Insilico Medicine uses AI to predict biological cell age

Charlotte Edwards 17 January 2018 (Last Updated January 17th, 2018 17:06)

Insilico Medicine has created a new artificial intelligence (AI) algorithm that can accurately determine the biological age of a person’s cells. It could also hold potential to reveal whether lifestyle changes or certain medications could increase their chances of living longer.

Insilico Medicine uses AI to predict biological cell age
A 95-year-old great grandmother leading an active lifestyle highlights chronological age is just a number. Credit: Amy Cicconi

Insilico Medicine has created a new artificial intelligence (AI) algorithm that can accurately determine the biological age of a person’s cells. It could also hold potential to reveal whether lifestyle changes or certain medications could increase their chances of living longer.

The Baltimore, US-based AI firm, which specialises in next-generation medical technology techniques, claims its latest research is key to assessing the future of anti-ageing therapies.

The formula, known as Aging.AI, works by applying a simple algorithm to patient blood sample results to determine their biological age. To date, Insilico has provided accurate results for 130,000 people using the algorithm.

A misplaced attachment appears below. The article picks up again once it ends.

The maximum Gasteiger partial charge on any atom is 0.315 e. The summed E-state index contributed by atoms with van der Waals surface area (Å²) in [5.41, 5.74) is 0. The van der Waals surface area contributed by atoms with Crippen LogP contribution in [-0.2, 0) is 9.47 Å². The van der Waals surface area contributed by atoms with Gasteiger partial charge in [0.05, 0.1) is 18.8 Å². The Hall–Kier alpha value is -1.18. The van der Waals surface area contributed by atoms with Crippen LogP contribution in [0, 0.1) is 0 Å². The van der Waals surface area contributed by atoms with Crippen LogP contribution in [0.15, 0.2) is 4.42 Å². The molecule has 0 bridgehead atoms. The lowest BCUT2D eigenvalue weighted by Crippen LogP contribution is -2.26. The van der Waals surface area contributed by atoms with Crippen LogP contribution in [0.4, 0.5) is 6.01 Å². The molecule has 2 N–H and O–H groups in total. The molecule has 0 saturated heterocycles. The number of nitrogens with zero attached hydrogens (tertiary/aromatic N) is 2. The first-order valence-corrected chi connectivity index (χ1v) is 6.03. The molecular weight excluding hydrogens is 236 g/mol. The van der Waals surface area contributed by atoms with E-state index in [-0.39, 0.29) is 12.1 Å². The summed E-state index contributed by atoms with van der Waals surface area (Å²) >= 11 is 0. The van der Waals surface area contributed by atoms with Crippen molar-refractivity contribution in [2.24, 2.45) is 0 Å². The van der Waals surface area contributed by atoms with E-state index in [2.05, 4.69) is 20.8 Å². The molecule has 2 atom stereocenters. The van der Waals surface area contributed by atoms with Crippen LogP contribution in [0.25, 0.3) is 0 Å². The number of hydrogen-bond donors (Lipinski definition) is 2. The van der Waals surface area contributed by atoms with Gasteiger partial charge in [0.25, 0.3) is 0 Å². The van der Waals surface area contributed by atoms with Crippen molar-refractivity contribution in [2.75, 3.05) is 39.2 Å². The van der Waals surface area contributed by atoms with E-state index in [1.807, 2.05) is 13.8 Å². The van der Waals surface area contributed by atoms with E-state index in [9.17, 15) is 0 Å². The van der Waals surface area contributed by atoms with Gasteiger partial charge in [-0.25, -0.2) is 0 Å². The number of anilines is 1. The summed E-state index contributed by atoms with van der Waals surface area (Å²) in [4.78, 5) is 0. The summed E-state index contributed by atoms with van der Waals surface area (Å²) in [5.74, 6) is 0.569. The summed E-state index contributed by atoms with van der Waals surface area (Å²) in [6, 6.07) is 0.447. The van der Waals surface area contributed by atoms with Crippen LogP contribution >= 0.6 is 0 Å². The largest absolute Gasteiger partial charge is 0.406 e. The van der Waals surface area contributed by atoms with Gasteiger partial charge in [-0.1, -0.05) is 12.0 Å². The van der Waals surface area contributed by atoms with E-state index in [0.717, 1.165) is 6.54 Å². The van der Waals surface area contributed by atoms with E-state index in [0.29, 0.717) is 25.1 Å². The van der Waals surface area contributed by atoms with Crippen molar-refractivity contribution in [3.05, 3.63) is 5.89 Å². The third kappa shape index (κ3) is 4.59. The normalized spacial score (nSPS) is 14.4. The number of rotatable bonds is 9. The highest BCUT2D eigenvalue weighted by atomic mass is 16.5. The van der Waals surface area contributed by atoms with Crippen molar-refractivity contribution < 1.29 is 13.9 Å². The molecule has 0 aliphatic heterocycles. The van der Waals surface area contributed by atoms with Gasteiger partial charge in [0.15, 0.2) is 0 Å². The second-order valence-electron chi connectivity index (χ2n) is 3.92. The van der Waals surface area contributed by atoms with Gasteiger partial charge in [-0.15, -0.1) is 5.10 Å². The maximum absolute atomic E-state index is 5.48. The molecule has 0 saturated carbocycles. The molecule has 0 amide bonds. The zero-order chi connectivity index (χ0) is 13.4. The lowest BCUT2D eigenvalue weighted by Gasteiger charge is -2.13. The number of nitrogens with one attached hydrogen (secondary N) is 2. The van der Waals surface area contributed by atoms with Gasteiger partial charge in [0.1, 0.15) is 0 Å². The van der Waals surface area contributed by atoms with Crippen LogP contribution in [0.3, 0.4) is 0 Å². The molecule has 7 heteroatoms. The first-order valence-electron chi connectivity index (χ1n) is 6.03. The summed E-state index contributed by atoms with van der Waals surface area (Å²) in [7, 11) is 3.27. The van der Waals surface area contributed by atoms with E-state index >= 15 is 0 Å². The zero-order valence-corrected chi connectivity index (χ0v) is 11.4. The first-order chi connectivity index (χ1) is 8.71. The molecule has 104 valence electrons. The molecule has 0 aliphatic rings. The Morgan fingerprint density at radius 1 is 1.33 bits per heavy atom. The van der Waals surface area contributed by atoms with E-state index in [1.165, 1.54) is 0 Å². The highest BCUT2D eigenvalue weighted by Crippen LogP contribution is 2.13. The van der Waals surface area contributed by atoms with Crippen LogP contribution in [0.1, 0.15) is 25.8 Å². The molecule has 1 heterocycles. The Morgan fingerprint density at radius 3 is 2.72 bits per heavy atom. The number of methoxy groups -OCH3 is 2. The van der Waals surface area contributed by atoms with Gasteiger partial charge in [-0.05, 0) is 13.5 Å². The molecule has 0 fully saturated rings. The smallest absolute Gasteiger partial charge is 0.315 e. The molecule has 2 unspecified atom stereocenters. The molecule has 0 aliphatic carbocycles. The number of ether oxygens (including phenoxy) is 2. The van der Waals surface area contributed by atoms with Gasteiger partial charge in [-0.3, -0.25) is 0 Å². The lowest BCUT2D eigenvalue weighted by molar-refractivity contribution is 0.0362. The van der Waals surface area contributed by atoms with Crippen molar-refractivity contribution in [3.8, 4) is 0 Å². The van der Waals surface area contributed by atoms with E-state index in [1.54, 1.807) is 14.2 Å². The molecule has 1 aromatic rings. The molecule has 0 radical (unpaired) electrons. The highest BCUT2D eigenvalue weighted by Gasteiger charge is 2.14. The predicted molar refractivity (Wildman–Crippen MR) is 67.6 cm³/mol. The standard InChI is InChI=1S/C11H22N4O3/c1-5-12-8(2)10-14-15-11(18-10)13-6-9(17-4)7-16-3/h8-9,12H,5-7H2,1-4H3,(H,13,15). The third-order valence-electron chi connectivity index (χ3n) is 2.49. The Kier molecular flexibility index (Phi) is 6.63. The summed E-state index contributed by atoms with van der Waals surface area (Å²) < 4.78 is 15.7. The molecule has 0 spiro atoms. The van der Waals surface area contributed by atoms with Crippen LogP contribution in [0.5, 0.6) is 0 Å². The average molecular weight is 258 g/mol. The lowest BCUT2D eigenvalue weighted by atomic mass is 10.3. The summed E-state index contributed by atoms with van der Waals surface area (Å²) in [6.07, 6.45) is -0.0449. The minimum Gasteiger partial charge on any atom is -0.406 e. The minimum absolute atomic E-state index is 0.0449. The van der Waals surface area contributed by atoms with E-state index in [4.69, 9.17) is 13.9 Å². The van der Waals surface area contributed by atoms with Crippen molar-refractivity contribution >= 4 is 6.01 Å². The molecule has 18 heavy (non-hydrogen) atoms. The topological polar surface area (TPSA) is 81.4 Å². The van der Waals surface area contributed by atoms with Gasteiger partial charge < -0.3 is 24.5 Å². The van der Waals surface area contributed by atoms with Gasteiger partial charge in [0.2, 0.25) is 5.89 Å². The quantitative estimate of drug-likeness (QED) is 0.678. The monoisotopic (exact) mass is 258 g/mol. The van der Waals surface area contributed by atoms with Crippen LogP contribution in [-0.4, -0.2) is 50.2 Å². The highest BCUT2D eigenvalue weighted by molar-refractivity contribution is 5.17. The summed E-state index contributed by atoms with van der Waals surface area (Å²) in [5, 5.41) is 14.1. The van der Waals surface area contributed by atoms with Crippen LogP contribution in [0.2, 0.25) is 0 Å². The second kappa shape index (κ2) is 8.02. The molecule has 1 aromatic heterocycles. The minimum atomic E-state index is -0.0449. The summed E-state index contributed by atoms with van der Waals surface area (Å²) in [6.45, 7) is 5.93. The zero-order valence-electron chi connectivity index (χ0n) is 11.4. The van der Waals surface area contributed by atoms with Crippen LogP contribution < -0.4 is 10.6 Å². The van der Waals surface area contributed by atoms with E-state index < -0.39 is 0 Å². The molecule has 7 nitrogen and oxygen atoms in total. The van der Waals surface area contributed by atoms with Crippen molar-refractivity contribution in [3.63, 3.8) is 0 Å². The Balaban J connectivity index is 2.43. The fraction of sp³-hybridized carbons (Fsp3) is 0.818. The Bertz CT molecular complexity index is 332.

Each blood sample is inspected by a medical doctor for any abnormalities that could add years to a person’s biological age, such as cholesterol level issues or signs of inflammation. Healthier blood samples suggest a younger biological age, which Insilico considers to be indicative of a better chance to live a longer, healthier life.

Insilico recently published the results of the study in the Journal of Gerontology: Biological Sciences with researchers giving a detailed presentation of their deep learning-based haematological ageing clock model. The model was tested on a range of nationalities to achieve the most accurate results.

“Given ethnic differences in health, diet, lifestyle, behaviour, environmental exposures and even average rate of biological aging, it stands to reason that ageing clocks trained on datasets obtained from specific ethnic populations are more likely to account for these potential confounding factors, resulting in an enhanced capacity to predict chronological age and quantify biological age,” the researchers said.

As increased age makes it more likely for people to be affected by the most widespread health problems, such as cancer, dementia and cardiovascular diseases, the results of Insilico’s algorithm method could have an important impact on the lives of those likely to suffer from these illnesses.

The researchers have proposed that the formula could even assess the effectiveness of medical treatments on a user’s health by measuring their biological age before and after they start the medication. If so, success rates of medications in the future could be predicted based on how likely they are to reduce a patient’s biological age and by how much.

Insilico will discuss its work further at the 5th annual Advanced Pharma Analytics Europe Summit at the end of this month, with a particular focus on how the company can use AI for drug discovery.